The following is the transcript from an onsite interview with Dr. Neil Skolnik and Dr. Vanita Aroda at the 79th American Diabetes Association Scientific Sessions held June 7-11, 2019 in San Francisco, California. The transcript has been edited for clarity.
Neil Skolnik, MD: I’m Dr. Neil Skolnik, and we’re here at the 79th American Diabetes Association Scientific Sessions, and again, have the privilege of interviewing Dr. Vanita Aroda, who is the Director of Diabetes Research at Brigham and Women’s Hospital. Welcome, Dr. Aroda. Will you go over the information that you presented on semaglutide today?
Vanita R. Aroda, MD: Sure, I had a poster today looking at a pooled analysis of semaglutide across the phase 3 clinical trial program. We looked at subcutaneous semaglutide at doses of 0.5 mg once a week or 1 mg once a week, compared to active comparators or placebo. We found that HbA1c reductions were about 1.4%-1.8% and body weight reductions were about 4-6 kg with semaglutide.
In this pooled analysis, we looked at achievement of a clinical composite of both an HbA1c reduction of ≥1% and a body weight loss of ≥5%, because we felt that those were stringent clinical targets. We found that 30%-50% of patients who were given semaglutide throughout the program achieved these targets much greater than the comparators. The question that we asked in the poster was, does a patient’s baseline HbA1c level and body weight impact the likelihood of achieving these clinical targets? And, in a nutshell, it didn’t. Achieving that composite was equally spread across the different baseline categories.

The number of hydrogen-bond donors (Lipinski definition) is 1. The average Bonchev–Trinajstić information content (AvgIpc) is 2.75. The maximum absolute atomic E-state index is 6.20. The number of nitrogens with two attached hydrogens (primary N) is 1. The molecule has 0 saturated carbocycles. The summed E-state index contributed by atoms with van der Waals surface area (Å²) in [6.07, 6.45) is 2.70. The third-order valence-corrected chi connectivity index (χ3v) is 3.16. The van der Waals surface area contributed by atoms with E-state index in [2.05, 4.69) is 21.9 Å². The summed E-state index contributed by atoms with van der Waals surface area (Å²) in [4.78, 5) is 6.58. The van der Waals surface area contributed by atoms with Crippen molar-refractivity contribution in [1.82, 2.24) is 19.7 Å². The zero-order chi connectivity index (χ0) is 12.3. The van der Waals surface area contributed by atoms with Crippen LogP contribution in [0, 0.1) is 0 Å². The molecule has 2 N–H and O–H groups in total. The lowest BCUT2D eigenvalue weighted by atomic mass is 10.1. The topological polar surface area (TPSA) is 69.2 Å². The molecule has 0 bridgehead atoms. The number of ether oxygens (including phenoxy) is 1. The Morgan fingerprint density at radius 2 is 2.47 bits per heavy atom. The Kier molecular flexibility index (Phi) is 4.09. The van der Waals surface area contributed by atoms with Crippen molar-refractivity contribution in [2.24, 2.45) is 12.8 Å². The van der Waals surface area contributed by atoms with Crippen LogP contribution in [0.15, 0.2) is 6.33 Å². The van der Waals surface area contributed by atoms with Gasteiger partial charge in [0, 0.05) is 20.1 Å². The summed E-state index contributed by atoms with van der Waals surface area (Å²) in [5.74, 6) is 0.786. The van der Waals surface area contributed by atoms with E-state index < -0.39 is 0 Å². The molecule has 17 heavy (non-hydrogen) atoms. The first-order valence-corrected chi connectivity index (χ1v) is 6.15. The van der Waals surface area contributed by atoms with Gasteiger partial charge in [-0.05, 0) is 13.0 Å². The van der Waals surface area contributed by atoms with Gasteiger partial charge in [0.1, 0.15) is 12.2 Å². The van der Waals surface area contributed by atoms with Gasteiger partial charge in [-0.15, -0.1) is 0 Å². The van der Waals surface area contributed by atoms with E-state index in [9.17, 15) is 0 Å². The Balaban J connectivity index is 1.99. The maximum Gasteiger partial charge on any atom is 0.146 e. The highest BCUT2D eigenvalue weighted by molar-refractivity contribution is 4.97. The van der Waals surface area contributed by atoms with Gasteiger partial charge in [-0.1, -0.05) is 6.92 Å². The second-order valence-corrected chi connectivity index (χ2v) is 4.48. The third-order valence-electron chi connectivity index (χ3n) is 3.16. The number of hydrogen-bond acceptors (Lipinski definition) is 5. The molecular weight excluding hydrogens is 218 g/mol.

Skolnik: That’s surprising that if you enter with a lower HbA1c, you’ll still see a robust decrease in blood sugars.
Aroda: Well, you bring up a good point. Those results were the composite, but then we broke it down and looked at just the people who achieved at least an HbA1c reduction of ≥1%, and a greater number of those patients had a higher baseline HbA1c.
Skolnik: That makes sense.
Aroda: It does.
Skolnik: When we talk about a 6-kg weight loss, that’s over 10 lbs! That’s something our patients notice, and the HbA1c reduction is robust as well.
Aroda: In these trials, it’s been distinguishing that weight loss wasn’t even part of the intervention. We gave everyone common lifestyle modifications, but the primary endpoint was to look at the HbA1c reduction. So, this is the additional benefit.
Skolnik: Fantastic. Dr. Aroda, thank you for joining us. I’m Neil Skolnik for Univadis at the 79th American Diabetes Association Scientific Sessions.
Neil Skolnik, MD is a Professor of Family and Community Medicine at Sidney Kimmel Medical College, Thomas Jefferson University, and Associate Director of the Family Medicine Residency Program at Abington-Jefferson Health.
Vanita R. Aroda, MD is a Director of Diabetes Clinical Research at Brigham and Women's Hospital.